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Politics

Waive the Jones Act

oil derrick crude US leader jonesThe United States is producing beaucoup natural gas — you knew that. But do you really know how much? The United States is now the world’s largest natural-gas producer by far, with No. 2, Russia, nowhere close. The growth alone in U.S. natural gas is equal to about twice the annual production of Iran, which is the world’s third-largest producer.

So why are people in New England importing natural gas from Russia?

Welcome to the batty world of trade protectionism.

The United States has on the books and enforces an antediluvian piece of legislation known as the Jones Act, signed into law by that great malefactor of his day, Woodrow Wilson. The Jones Act forbids the transportation of goods, commodities, or people between U.S. seaports unless the vessels used are manufactured, registered, flagged, and owned in the United States — and owned and crewed by U.S. citizens or permanent residents. It’s the reason why a cruise ship picking up passengers in Fort Lauderdale can’t disembark them in Key West — and also the reason why we can’t get natural gas from the Gulf Coast to users in the Northeast and in Puerto Rico.

Thanks to our environmentalist friends, we do not have the pipeline capacity to take U.S-produced natural gas from the places where it is processed to the places where the people are. This has some pretty serious consequences: Con Ed has just announced that it cannot get enough gas to serve new customers in the New York City suburbs, which has meant in effect a moratorium on much new residential construction, which obviously can’t happen without utility connections. One workaround has been to put liquified natural gas (LNG) on containers to take it where it is needed.

And that’s where the Jones Act is a problem. The number of tankers equipped to handle U.S.-made LNG that satisfy all of the conditions of the Jones Act is — here, the math gets pretty easy — zero.

There are Americans producing previously undreamt-of amounts of natural gas and eager to sell it. There are other Americans eager to buy it. And in the middle of all that? Russians. Why? Because economic protectionism is moronic, a consistent failure of a policy.

The Jones Act is a sop to a small slice of U.S. shipbuilders and operators — and a gigantic tax on people and companies who transport things and use electricity. It is one of the bone-dumbest laws on the books, pure corporate welfare from a time before penicillin.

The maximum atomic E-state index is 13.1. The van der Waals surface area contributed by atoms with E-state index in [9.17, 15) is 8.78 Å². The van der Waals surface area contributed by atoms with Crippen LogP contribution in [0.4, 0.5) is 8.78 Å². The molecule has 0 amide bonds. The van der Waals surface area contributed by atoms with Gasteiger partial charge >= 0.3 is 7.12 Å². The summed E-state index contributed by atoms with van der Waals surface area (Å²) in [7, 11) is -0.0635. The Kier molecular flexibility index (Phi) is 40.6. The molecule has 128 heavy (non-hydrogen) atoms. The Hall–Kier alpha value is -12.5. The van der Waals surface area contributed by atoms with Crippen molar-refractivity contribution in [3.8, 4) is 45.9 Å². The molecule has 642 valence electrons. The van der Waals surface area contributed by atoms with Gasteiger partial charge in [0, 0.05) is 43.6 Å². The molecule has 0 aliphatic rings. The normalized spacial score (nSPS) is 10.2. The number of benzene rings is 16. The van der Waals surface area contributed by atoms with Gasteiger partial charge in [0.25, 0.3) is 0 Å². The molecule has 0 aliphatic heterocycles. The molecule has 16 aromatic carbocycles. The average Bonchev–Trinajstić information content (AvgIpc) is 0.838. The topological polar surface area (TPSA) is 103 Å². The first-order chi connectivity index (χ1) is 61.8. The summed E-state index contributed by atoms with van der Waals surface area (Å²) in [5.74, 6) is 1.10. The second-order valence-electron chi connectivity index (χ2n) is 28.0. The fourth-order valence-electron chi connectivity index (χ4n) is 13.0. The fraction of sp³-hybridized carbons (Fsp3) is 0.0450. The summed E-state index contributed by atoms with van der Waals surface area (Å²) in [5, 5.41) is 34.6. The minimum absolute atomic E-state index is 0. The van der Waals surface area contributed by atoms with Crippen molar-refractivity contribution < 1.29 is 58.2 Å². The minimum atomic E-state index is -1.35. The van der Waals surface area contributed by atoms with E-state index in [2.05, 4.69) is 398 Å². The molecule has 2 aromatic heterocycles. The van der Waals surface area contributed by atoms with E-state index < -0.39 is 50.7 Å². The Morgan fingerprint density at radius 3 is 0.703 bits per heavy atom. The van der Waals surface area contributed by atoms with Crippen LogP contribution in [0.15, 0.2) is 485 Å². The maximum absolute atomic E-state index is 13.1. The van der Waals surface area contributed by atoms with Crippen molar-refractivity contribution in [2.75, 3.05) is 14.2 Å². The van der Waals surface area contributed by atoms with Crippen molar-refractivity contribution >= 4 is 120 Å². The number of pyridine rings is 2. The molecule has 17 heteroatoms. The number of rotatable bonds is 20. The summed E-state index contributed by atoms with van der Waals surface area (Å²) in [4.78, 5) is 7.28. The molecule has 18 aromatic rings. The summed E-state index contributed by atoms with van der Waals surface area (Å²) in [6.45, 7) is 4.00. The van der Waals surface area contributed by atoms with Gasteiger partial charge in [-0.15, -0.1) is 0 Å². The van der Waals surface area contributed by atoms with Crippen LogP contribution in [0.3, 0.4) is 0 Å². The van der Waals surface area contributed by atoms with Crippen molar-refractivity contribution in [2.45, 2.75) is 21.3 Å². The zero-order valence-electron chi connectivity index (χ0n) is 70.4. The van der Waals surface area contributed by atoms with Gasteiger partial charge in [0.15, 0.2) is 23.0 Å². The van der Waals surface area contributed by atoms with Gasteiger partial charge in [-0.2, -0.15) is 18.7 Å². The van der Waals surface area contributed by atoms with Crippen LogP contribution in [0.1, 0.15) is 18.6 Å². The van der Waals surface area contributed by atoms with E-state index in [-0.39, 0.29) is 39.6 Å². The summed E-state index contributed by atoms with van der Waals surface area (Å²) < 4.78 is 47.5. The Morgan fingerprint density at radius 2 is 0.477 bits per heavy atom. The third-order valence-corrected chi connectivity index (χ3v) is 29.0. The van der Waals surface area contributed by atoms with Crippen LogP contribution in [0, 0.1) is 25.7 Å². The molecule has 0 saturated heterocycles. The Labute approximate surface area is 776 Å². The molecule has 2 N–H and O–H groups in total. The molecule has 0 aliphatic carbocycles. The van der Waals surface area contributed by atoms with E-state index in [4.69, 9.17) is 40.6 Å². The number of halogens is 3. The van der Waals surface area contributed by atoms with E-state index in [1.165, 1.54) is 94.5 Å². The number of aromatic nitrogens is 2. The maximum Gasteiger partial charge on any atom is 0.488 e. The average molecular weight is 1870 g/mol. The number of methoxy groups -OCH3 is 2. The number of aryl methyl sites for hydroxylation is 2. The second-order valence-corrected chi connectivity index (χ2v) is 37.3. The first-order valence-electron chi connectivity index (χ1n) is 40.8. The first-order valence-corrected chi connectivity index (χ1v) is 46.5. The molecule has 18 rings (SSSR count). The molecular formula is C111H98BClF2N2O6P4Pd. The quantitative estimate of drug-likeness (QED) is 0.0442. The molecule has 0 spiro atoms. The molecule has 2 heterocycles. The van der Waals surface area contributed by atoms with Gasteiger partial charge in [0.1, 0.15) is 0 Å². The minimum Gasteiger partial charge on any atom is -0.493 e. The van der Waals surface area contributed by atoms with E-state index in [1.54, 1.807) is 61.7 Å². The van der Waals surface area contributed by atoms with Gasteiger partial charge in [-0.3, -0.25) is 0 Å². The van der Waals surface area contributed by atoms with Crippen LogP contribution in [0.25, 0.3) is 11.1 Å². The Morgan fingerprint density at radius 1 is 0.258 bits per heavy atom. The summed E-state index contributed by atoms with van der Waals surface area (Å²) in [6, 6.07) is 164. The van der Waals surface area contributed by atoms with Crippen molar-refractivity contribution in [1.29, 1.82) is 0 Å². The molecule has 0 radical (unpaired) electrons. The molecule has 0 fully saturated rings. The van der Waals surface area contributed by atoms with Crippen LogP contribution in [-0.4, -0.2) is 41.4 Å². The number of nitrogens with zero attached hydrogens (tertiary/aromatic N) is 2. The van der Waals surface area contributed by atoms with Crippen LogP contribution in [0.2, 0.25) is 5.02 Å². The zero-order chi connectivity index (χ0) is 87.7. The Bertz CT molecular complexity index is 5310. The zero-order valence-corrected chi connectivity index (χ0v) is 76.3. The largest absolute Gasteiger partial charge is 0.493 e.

There is a very useful concept in political economy: concentrated benefits vs. dispersed costs. The people who benefit from the corporate welfare — whether it’s the Jones Act, farm subsidies, or the U.S. Export-Import Bank — benefit bigly. Everybody else pays, but it’s spread around thin, so people don’t notice it as much — except when there’s an unusual cold snap in New England and those poor dumb frozen Yankees are having to bring in fuel from Siberia.

Making energy more expensive is bad for everybody — consumers, manufacturers, farmers. (Yes, farmers: It takes a lot of power to run those irrigation pivots.) The Trump administration has made ramping up U.S. energy production a centerpiece of its domestic economic agenda. The president himself has a phobia about trade deficits. That’s the wrong thing to worry about, but if you are worried about it, then it’s worth noting that petroleum imports have been one of the largest contributors to our trade deficits over the years — often the single largest contributor. And we’re hampering the distribution of U.S.-produced natural gas for purely political reasons.

There are some very capable people on Trump’s economic-policy team, and there are also some neo-mercantilist cranks. The president is considering issuing a Jones Act waiver to enable the freer flow of U.S.-produced natural gas. He should do himself and the country a favor and remember that when it comes to energy, more is more.

Reprinted with permission from - National Review - by Kevin D. Williamson

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